The maxim that justice delayed is justice denied remains as true today as it ever was. Attorney-General Rob Hulls talks a lot about justice, but when it comes to actually delivering practical justice in the real world he is failing badly.

Instead of giving Victoria’s courts the proper administrative support and modern systems and facilities they need, the Attorney-General has overseen massive cost blowouts and delays in programs such as the Criminal Justice Enhancement Program (CJEP).

The lack of proper support for Victoria’s courts means judges are often being moved from one problem area to another, with any improvements coming at the cost of deteriorations somewhere else.

We have seen tens of millions of dollars spent by government departments and agencies on legal advice on how to comply with a complex and convoluted Charter of Human Rights and Responsibilities, when that money could have been used to pay for additional and more experienced prosecutors and defence counsel, and to upgrade court administration.

Victoria needs our Attorney-General to do the hard work of actually running his portfolio and making sure Victoria’s courts are given the support they need so victims, their families, witnesses, accused persons and all other litigants can have their cases heard without unreasonable delay.

Robert Clark MP
Victorian Shadow Attorney-General

Charter enables much-needed community discussion

The Sunday Herald Sun (SHS) has commenced a campaign criticising the Victorian Charter of Human Rights and Responsibilities (e.g. see “Criminals’ picnic”, 18 January 2009, page 4 and “Lawyers cash in”, 7 December 2008, page 20). The gist of the criticism is that the Charter almost solely benefits those convicted or charged with a serious offence and also that it wastes court time and public money by adding to the arsenal available to defence counsel, and is therefore of little practical use to the law-abiding community at large.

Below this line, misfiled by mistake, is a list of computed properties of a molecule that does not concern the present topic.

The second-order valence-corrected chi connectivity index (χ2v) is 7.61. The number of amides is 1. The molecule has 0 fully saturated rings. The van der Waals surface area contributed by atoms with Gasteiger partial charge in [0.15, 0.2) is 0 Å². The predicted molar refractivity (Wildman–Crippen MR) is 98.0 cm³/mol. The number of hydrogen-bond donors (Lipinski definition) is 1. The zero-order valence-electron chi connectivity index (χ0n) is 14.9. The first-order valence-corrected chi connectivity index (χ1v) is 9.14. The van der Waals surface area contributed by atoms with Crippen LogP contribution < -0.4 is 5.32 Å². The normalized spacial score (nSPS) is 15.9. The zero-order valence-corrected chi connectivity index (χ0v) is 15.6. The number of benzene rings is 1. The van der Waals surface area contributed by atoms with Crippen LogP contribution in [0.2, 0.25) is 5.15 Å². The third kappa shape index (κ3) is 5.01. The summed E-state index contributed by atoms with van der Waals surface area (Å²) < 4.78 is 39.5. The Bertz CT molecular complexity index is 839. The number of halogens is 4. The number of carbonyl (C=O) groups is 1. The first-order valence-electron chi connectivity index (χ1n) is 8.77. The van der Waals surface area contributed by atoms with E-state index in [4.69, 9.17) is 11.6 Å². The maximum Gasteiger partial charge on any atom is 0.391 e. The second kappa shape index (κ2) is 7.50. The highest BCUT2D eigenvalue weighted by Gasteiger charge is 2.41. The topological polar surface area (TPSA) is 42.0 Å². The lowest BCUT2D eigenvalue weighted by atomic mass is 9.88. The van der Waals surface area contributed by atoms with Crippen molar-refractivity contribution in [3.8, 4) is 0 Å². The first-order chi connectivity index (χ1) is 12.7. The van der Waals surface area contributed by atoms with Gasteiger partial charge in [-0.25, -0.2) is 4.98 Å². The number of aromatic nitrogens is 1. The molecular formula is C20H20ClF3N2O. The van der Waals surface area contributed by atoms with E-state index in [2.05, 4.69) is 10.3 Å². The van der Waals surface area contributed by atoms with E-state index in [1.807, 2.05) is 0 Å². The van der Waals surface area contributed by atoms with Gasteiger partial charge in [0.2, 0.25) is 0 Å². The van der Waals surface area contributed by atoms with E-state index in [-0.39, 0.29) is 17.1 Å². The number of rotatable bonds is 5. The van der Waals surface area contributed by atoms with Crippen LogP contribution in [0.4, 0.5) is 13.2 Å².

It is my opinion that the SHS has misrepresented the Charter. There are a number of reasons for this. First, the most prominent use of the Charter will inevitably be by those who are arguably enduring the most significant breach in human rights. Hence, those who were charged under the new anti-terror laws and undergoing an arduous daily routine in austere conditions while trying to defend themselves, and those who are being detained beyond the expiration of their sentence are, in my view, correctly so, likely candidates for use of the Charter.

The second issue is that the view of the SHS is myopic as it depicts the Charter only as affecting the courts. It does not account for the need for all new legislation and public organisations to be compatible with the Charter. These changes would be legion. However, they would also be far less visible and harder to articulate at this early stage, and therefore less likely to pique the interest of many media sources.

Finally, it is my view that there is a need to engage in a discourse of human rights to appropriately and effectively use the Charter.

Until the general community engages in this discourse, understanding and using human rights to interpret public and private actions and events, the legislation will be less accessible and perceived to be ineffective by the general community.

Dave Taylor
Community Development Worker
Springvale Monash Legal Service Inc


The letter “Government’s homelessness response a good first step”, which appeared in the Jan/Feb 2009 LIJ, page 8, was wrongly attributed. It was written by PILCH Homeless Persons’ Legal Clinic manager/principal lawyer Caroline Adler. The LIJ apologises for the error.